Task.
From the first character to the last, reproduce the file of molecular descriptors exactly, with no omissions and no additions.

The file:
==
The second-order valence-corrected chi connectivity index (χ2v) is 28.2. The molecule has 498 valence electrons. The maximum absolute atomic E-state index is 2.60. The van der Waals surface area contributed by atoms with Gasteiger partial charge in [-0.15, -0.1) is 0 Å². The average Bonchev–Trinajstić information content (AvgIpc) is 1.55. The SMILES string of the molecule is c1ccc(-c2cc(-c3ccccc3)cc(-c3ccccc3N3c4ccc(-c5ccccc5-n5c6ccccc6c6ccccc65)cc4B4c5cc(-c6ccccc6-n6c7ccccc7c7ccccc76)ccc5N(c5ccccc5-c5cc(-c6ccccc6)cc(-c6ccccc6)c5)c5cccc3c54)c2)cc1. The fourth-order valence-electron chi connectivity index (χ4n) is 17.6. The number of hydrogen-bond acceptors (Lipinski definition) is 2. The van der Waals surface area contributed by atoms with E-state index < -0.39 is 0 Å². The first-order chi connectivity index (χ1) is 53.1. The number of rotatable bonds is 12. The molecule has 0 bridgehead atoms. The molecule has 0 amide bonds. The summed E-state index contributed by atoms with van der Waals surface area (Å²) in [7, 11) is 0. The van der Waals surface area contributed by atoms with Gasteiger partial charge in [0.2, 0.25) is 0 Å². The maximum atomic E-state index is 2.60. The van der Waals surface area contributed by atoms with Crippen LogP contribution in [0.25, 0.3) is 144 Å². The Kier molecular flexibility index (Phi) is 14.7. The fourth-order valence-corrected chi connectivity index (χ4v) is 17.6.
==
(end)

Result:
The second-order valence-corrected chi connectivity index (χ2v) is 28.2. The molecule has 498 valence electrons. The maximum absolute atomic E-state index is 2.60. The van der Waals surface area contributed by atoms with Gasteiger partial charge in [-0.15, -0.1) is 0 Å². The average Bonchev–Trinajstić information content (AvgIpc) is 1.55. The SMILES string of the molecule is c1ccc(-c2cc(-c3ccccc3)cc(-c3ccccc3N3c4ccc(-c5ccccc5-n5c6ccccc6c6ccccc65)cc4B4c5cc(-c6ccccc6-n6c7ccccc7c7ccccc76)ccc5N(c5ccccc5-c5cc(-c6ccccc6)cc(-c6ccccc6)c5)c5cccc3c54)c2)cc1. The fourth-order valence-electron chi connectivity index (χ4n) is 17.6. The number of hydrogen-bond acceptors (Lipinski definition) is 2. The van der Waals surface area contributed by atoms with E-state index < -0.39 is 0 Å². The first-order chi connectivity index (χ1) is 53.1. The number of rotatable bonds is 12. The molecule has 0 bridgehead atoms. The molecule has 0 amide bonds. The summed E-state index contributed by atoms with van der Waals surface area (Å²) in [7, 11) is 0. The van der Waals surface area contributed by atoms with Gasteiger partial charge in [0.2, 0.25) is 0 Å². The maximum atomic E-state index is 2.60. The van der Waals surface area contributed by atoms with Crippen LogP contribution in [0.25, 0.3) is 144 Å². The Kier molecular flexibility index (Phi) is 14.7. The fourth-order valence-corrected chi connectivity index (χ4v) is 17.6.